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Biotic replacement and mass extinction of the Ediacara biota.
Proc Biol Sci. 2015 Sep 07; 282(1814)PB

Abstract

The latest Neoproterozoic extinction of the Ediacara biota has been variously attributed to catastrophic removal by perturbations to global geochemical cycles, 'biotic replacement' by Cambrian-type ecosystem engineers, and a taphonomic artefact. We perform the first critical test of the 'biotic replacement' hypothesis using combined palaeoecological and geochemical data collected from the youngest Ediacaran strata in southern Namibia. We find that, even after accounting for a variety of potential sampling and taphonomic biases, the Ediacaran assemblage preserved at Farm Swartpunt has significantly lower genus richness than older assemblages. Geochemical and sedimentological analyses confirm an oxygenated and non-restricted palaeoenvironment for fossil-bearing sediments, thus suggesting that oxygen stress and/or hypersalinity are unlikely to be responsible for the low diversity of communities preserved at Swartpunt. These combined analyses suggest depauperate communities characterized the latest Ediacaran and provide the first quantitative support for the biotic replacement model for the end of the Ediacara biota. Although more sites (especially those recording different palaeoenvironments) are undoubtedly needed, this study provides the first quantitative palaeoecological evidence to suggest that evolutionary innovation, ecosystem engineering and biological interactions may have ultimately caused the first mass extinction of complex life.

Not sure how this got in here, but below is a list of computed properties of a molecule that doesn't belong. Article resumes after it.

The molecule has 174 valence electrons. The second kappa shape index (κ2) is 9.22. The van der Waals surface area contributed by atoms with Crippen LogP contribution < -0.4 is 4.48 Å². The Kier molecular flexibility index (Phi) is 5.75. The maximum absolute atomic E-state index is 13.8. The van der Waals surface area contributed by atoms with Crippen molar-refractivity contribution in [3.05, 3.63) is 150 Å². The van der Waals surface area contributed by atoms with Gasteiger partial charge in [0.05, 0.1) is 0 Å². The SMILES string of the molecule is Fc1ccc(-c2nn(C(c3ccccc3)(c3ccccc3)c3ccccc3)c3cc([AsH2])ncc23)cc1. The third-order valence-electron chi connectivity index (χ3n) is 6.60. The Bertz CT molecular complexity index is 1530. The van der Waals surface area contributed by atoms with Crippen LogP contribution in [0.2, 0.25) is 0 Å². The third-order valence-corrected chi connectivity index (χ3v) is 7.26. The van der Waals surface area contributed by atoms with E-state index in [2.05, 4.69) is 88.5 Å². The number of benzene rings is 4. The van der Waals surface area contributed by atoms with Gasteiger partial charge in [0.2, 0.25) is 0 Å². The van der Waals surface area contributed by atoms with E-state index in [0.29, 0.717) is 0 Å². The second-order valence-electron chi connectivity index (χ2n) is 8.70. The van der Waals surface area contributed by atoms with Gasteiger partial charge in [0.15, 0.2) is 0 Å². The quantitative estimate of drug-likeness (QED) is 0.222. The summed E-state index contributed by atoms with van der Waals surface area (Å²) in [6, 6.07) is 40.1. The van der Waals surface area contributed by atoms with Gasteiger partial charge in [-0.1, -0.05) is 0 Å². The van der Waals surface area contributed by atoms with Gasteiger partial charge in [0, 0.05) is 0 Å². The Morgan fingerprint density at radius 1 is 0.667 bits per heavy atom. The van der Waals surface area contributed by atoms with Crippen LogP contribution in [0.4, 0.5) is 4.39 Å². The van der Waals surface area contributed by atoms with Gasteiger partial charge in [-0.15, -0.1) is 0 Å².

Authors+Show Affiliations

Smithsonian Institution, PO Box 37012, MRC 121, Washington, DC 20013-7012, USA Department of Earth and Environmental Sciences, Vanderbilt University, 2301 Vanderbilt Place, Nashville, TN 37235-1805, USA simon.a.darroch@vanderbilt.edu.Department of Earth and Planetary Sciences, Harvard University, 20 Oxford Street, Cambridge, MA 02138, USA Department of Geological Sciences, Stanford University, 450 Serra Mall Bldg. 320, Stanford, CA 94305, USA.Department of Chemical and Physical Sciences, University of Toronto Mississauga, 3356 Mississauga Road, Ontario, Canada L5 L 1C6.Department of Biology, Howard University, 415 College Street NW, Washington, DC 20059, USA.Department of Chemical and Physical Sciences, University of Toronto Mississauga, 3356 Mississauga Road, Ontario, Canada L5 L 1C6.Department of Earth and Planetary Sciences, Harvard University, 20 Oxford Street, Cambridge, MA 02138, USA.Smithsonian Institution, PO Box 37012, MRC 121, Washington, DC 20013-7012, USA Department of Behavior, Ecology, Evolution & Systematics, University of Maryland, College Park, MD 20742, USA.Geology Department, Colorado College, 14 E. Cache La Poudre, Colorado Springs, CO 80903, USA.Department of Earth and Planetary Sciences, Harvard University, 20 Oxford Street, Cambridge, MA 02138, USA.Smithsonian Institution, PO Box 37012, MRC 121, Washington, DC 20013-7012, USA.Department of Chemical and Physical Sciences, University of Toronto Mississauga, 3356 Mississauga Road, Ontario, Canada L5 L 1C6.

Pub Type(s)

Journal Article
Research Support, Non-U.S. Gov't